A feature on the legacy of the late Gary Speed on the sixth anniversary of his death.
It is six years since the football world mourned the loss of Gary Speed. A Welsh football hero, Speed had represented his country with nothing but pride throughout his playing career, and was in the process of building the foundations that would lead to a new era of international success when it all came to a sudden and shocking end.
It was just over six years ago that Wales put on what many regarded as a complete performance with a 4-1 friendly victory over Norway in Cardiff. Back then it was one of the best displays from Wales in recent times, and offered hope and optimism for the future of the team under the guidance of Speed. But it would prove to be his final match.
Leeds United played a key role in Gary Speed’s career, and the footage of the immense joy he took from the 1991/92 title success provided a number of defining images following his death on that fateful Sunday morning of 27th November 2011. It was hard to accept, difficult to comprehend, impossible to understand.
His managerial career with Wales was flourishing, but while his professional life was played out in the national media, his private life clearly remained in the very darkest corner of his mind. Speed came through the youth ranks at Leeds and became a important figure in a talented midfield under the management of Howard Wilkinson.
The complete professional, loved by those that knew him, Speed is a figure that will forever be associated with the early years of the Premier League and of course, with his Welsh national team. A creative and complete midfielder with pace and an eye for goal, he cut a talismanic figure for every club he represented.
Chris Coleman was a close friend of Gary Speed, and remains affected by the events and circumstances of his death. His success in reaching the semi-finals of EURO 2016 is often associated with the foundations that Gary Speed put in place in terms of creating a professional environment and restoring pride in the players when representing their country.
— Wales (@FAWales) 27 November 2017
The familiar string of international withdrawals became a distant memory as Speed created a positive environment that matched what the players were used to experiencing with their respective clubs. Speed had taken Welsh football away from the dark ages, and it was that foundation that provided Coleman with the perfect base to build a legacy.
Coleman still had much to do in order to qualify and then make a big impression in France last summer, and it would be unfair to deflect the praise away from what he and his players achieved. But it is the change in culture that Speed spent the first few months of his tenure developing that set the new standard for Wales, and continues to be the cornerstone for the future.
Against France in Paris a couple of weeks ago, Coleman made a much-heralded triple substitution as youngsters Ben Woodburn, Ethan Ampadu and David Brooks all came off the bench, the latter duo making their senior international debuts. These are the players that will now shape the future of Wales, and it is a future that Speed played a pivotal role in shaping.
These are players that had emerged through the youth ranks, products of the pathway system that was fine-tuned by Speed and his staff, and were the result of the cultural shift that means players no longer automatically gravitate towards England when considering their international future. It is this wider impact that he will be remembered for.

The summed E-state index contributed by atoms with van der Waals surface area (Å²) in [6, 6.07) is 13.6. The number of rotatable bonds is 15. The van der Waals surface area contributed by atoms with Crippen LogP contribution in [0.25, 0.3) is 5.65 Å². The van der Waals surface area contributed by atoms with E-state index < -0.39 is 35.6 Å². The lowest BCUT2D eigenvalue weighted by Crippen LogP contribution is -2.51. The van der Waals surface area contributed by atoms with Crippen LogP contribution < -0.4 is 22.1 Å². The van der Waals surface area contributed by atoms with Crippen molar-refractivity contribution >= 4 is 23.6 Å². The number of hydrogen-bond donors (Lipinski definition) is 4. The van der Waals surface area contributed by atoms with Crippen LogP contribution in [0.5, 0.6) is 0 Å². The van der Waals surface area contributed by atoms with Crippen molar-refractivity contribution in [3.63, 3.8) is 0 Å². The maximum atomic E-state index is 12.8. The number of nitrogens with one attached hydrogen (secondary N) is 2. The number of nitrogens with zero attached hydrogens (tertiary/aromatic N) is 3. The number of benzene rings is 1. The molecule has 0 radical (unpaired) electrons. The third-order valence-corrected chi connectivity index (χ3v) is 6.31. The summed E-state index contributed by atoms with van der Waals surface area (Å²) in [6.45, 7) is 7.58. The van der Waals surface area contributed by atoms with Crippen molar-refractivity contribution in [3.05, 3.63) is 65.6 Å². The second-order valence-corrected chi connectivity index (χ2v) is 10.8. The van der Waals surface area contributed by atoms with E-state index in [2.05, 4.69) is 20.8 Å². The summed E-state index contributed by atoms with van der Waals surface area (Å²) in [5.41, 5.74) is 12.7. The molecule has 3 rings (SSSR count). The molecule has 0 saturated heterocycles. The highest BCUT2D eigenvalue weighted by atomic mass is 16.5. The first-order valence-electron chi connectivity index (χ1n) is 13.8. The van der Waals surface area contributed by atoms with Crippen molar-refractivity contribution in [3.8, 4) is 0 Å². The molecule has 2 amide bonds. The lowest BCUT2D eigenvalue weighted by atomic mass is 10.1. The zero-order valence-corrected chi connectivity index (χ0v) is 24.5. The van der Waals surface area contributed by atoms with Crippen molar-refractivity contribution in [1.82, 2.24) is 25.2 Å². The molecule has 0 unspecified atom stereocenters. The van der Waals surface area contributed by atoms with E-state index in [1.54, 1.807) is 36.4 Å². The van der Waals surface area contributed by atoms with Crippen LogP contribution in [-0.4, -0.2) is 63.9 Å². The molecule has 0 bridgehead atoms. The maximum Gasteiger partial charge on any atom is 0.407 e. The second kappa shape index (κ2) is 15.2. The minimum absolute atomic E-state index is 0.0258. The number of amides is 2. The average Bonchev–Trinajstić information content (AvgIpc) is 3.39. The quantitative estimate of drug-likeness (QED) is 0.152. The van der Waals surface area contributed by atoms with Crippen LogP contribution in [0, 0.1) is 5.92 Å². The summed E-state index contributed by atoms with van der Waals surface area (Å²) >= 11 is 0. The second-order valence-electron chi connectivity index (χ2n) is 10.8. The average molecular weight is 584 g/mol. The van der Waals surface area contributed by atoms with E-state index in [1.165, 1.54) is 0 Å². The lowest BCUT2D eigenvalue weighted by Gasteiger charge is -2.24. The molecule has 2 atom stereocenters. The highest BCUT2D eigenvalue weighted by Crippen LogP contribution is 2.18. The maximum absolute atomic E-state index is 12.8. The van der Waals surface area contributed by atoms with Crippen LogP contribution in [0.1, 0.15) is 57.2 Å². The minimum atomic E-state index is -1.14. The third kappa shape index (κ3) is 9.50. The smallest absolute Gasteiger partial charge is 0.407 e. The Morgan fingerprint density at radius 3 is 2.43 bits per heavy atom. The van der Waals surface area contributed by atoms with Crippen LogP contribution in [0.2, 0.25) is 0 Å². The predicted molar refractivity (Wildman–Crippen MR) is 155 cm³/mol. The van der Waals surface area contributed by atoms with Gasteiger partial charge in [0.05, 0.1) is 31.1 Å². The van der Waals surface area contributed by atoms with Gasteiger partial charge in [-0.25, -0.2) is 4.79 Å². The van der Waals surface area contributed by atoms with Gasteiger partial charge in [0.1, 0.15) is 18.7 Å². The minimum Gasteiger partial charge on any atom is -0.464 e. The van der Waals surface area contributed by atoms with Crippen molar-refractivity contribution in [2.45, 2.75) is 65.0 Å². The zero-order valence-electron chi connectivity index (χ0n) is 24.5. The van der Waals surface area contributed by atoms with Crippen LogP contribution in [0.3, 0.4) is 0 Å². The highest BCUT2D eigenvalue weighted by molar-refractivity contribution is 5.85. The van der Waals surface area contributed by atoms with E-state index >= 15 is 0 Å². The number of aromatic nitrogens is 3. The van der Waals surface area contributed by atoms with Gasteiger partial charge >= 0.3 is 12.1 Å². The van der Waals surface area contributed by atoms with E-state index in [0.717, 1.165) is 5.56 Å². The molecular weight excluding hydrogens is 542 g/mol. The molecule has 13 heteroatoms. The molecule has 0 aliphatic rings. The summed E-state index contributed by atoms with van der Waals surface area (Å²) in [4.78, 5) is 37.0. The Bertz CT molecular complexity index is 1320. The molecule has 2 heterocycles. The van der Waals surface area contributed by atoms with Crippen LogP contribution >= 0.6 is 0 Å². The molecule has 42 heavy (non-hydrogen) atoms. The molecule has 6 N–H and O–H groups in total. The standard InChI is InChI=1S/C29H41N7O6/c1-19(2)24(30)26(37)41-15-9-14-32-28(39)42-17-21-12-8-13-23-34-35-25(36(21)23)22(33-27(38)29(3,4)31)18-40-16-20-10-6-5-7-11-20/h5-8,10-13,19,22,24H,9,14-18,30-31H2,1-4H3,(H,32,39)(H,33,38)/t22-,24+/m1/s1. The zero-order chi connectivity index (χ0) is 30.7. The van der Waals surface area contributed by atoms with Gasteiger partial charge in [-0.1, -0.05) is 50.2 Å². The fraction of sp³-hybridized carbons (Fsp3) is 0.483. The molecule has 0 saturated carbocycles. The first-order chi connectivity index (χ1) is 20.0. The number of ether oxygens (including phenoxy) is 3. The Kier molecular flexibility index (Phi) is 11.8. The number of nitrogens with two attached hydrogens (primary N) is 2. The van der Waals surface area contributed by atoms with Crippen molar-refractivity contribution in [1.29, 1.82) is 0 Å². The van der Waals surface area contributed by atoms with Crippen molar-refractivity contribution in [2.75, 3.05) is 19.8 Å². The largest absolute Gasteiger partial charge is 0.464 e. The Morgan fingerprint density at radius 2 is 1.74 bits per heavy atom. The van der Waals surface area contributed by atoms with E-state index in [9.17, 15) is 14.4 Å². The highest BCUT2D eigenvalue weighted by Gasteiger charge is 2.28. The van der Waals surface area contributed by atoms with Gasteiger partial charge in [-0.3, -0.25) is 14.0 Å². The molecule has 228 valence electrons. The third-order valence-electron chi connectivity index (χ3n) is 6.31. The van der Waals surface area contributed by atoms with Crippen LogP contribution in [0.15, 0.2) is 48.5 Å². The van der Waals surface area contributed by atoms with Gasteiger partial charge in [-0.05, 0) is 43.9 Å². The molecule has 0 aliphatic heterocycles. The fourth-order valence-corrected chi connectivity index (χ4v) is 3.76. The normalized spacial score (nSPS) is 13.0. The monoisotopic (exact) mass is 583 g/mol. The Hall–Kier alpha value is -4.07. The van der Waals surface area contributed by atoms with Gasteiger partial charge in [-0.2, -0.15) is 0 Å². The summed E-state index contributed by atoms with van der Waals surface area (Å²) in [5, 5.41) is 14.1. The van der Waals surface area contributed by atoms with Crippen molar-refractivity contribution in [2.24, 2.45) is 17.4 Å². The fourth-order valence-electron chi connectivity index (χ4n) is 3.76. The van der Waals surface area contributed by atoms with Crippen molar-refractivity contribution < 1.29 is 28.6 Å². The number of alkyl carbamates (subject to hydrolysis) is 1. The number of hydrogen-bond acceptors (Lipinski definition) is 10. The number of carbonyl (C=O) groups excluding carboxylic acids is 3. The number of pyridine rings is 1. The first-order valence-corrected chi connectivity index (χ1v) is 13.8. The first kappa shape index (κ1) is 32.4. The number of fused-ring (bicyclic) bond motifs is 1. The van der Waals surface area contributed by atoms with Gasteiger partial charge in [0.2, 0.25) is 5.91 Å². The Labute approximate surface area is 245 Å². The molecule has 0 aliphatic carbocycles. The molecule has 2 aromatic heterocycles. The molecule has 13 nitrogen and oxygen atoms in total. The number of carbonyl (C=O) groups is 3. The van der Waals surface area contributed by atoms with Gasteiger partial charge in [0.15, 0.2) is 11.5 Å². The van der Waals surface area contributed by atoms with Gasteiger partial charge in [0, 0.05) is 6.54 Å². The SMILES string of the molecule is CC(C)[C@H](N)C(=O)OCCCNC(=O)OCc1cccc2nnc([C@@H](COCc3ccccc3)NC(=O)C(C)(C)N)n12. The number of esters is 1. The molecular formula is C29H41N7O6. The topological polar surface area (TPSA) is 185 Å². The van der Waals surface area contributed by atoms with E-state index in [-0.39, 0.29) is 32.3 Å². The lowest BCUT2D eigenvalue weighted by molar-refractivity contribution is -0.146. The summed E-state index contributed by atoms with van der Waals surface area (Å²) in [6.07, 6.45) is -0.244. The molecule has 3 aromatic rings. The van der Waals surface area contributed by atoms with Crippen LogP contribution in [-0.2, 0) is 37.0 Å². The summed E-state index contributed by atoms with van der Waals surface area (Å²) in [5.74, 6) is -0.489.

Gary Speed’s untimely death has distorted his international contribution, but it is clear that his contribution to the national team remains as important and as relevant as ever before. He didn’t lead Wales to the finals of a major tournament, and he never achieved any significant results like Coleman has since he succeeded him.
Coleman replaced Speed in the most haunting of circumstances, and it was a role that nobody really wanted to step into at the time. It was considered the impossible job, and the primary task would be lift a squad of young and impressionable players against the devastating impact of Speed’s tragic death. Coleman has since left for Sunderland, but his successor will reap the benefits of Speed’s foresight.
Speed was making progress on the field, but it was a long process, and it was a formula that belonged to him to the extent that Coleman had to abandon it and implement his own plans during the darkest times of his tenure. It proved effective, and while success only followed when Coleman started doing things his way, that does not discredit Speed’s plans and philosophy.
What Speed did for Wales was change the culture. He made Wales relevant and professional. He made players care about representing their country in the same way as he did before them. This was his legacy. Not results, tournaments, or players coming through the ranks. It was about creating the right environment for a sustainable and successful international future to flourish upon.
Speed set the standard that now means investment is made at every age group in terms of sports science, education and development. It has been taken forward in the years that have passed since his death, but more importantly it has never regressed, and his family should retain a sense of pride for the contribution his work continues to make in the bigger picture of the national team.